‘My recovery is a testament to the great care I received’
For Chip Burger, it started on March 11 with an innocent cough. No fever, no flu-like symptoms, just a dry, irritating cough that kept the active, 59-year-old project manager working from home.
“I felt fine and thought it was allergies,” said the Crabapple father of two young adults. “But the cough persisted. I moved into another bedroom so I wouldn’t keep my wife, Heidi, awake.”
Four days later, Chip had no energy and no appetite, which was very unusual for him. “I tried to eat some cereal, but it tasted like something dug up at Chernobyl – a mix of cardboard, sawdust and mold. My sense of taste had dramatically changed. And I heard a crackly sound in my chest. This was not like a cold or the flu. It was like nothing I’d experienced before.”
From Urgent Care to the Hospital
“I was among the walking dead and Heidi was having no more of it,” said Chip. “She loaded me in the car and we went to Wellstar Urgent Care near Wellstar North Fulton Hospital. I was impressed with the staff’s professionalism and attentiveness. They almost immediately suspected pneumonia after measuring my blood oxygenation level, which was extremely low, and listening to my chest. They sent us to North Fulton’s emergency department (ED). That was the last I saw of Heidi for nine days.”
In the ED, weak and tired, Chip felt like he was “circling the drain. The ED staff said my situation was very serious, that I needed oxygen, and that if my blood oxygen level didn’t improve quickly, I would need a ventilator.”
Chip, rarely sick, with no underlying health issues, spent nine days at North Fulton Hospital – six in the Intensive Care Unit (ICU) – fighting viral COVID-19 pneumonia. “Luckily, I didn’t need the ventilator,” said Chip. “I focused all my energy on breathing as deeply as my crackly lungs allowed and my oxygen level improved.”
A certified divemaster who leads dives at the Georgia Aquarium, Chip fully understands the benefits of oxygen. “I know through our diver first aid training how valuable it is, so I was hopeful it would help me,” he said. He was conscientious about his breathing exercises, working diligently with breathing devices and aiming to meet the daily goals set by his respiratory therapists.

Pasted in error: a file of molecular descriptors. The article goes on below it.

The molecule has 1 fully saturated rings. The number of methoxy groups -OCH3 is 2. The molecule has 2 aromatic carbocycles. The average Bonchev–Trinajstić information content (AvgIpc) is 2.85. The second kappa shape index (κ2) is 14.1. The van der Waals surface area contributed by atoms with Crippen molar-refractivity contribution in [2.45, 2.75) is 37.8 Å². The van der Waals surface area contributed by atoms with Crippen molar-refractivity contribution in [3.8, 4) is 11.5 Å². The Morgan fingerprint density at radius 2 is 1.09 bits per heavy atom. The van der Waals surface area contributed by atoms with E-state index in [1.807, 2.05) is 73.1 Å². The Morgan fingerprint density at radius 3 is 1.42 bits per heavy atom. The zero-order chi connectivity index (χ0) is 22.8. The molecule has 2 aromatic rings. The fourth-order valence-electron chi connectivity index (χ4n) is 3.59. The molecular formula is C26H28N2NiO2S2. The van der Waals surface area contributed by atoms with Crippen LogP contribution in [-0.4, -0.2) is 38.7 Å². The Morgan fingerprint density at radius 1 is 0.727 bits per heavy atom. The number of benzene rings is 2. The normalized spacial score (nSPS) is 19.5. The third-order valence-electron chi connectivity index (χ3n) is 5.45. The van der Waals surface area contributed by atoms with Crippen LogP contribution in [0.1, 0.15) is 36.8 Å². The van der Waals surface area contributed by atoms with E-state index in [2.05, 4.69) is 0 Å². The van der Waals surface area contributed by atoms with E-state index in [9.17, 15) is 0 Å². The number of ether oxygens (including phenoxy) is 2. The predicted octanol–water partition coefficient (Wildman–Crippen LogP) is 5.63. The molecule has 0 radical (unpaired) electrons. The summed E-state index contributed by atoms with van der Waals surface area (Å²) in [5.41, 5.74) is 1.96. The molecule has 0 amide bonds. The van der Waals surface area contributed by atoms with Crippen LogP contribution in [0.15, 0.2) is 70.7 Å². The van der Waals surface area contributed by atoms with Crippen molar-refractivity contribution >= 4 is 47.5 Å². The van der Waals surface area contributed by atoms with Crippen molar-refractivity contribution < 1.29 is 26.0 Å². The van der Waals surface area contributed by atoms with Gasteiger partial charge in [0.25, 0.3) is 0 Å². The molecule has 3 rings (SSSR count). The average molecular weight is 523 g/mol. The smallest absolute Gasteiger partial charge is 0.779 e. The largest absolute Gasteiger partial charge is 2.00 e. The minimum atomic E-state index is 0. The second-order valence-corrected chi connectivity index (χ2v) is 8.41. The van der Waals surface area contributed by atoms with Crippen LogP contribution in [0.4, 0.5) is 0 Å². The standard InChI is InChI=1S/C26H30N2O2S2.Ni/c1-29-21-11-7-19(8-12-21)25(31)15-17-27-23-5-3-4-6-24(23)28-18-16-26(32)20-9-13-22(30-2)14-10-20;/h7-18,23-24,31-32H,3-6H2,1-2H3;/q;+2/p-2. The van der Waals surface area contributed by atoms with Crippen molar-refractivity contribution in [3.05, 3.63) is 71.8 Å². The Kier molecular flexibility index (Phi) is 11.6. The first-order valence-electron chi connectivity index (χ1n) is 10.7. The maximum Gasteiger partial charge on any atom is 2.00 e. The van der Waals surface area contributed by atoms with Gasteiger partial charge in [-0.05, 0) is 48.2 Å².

Chip would text Heidi, but his exhaustion was so extreme, he would sometimes fall asleep mid-text. After two days in the ICU, Chip felt encouraged. “I ate everything they brought me, drank water almost continuously, and used the breathing devices every 10 minutes,” he said.
Admiration for the North Fulton Team
By this time Chip felt immense admiration for the dedication and bravery of his caregivers. “They are putting their lives at risk every day for others. I love them. If you’ve ever been on a sports team that clicks, you’ll understand how the North Fulton team works together. There’s a rhythm, a trust. They always took the time to explain everything to me and keep Heidi informed, even though they were dealing with so much.”
Though still on oxygen after six days, Chip was nearing his goal of completely eliminating it. He called the walk from ICU to the medical floor “one of the best of my life. And when I got to the room, I was overwhelmed from just being able to see outside – it was a powerful moment.”
But not as powerful as March 30, the day of his discharge. “I know my recovery is a testament to the great care I received at North Fulton Hospital. Thank you to everyone, especially Dr. M. Rabiul Alam, Dr. Absar Mirza, and all the other caregivers who helped me. Their follow-up is amazing – they continue to call and check on me.”
Chip hopes he can “exact revenge on COVID-19” by participating in antibody research, sharing his story and urging everyone to “do everything the Centers for Disease Control (CDC) and other experts tell you to do. You don’t want anything to do with this virus and you sure don’t want to be responsible for giving it to someone.”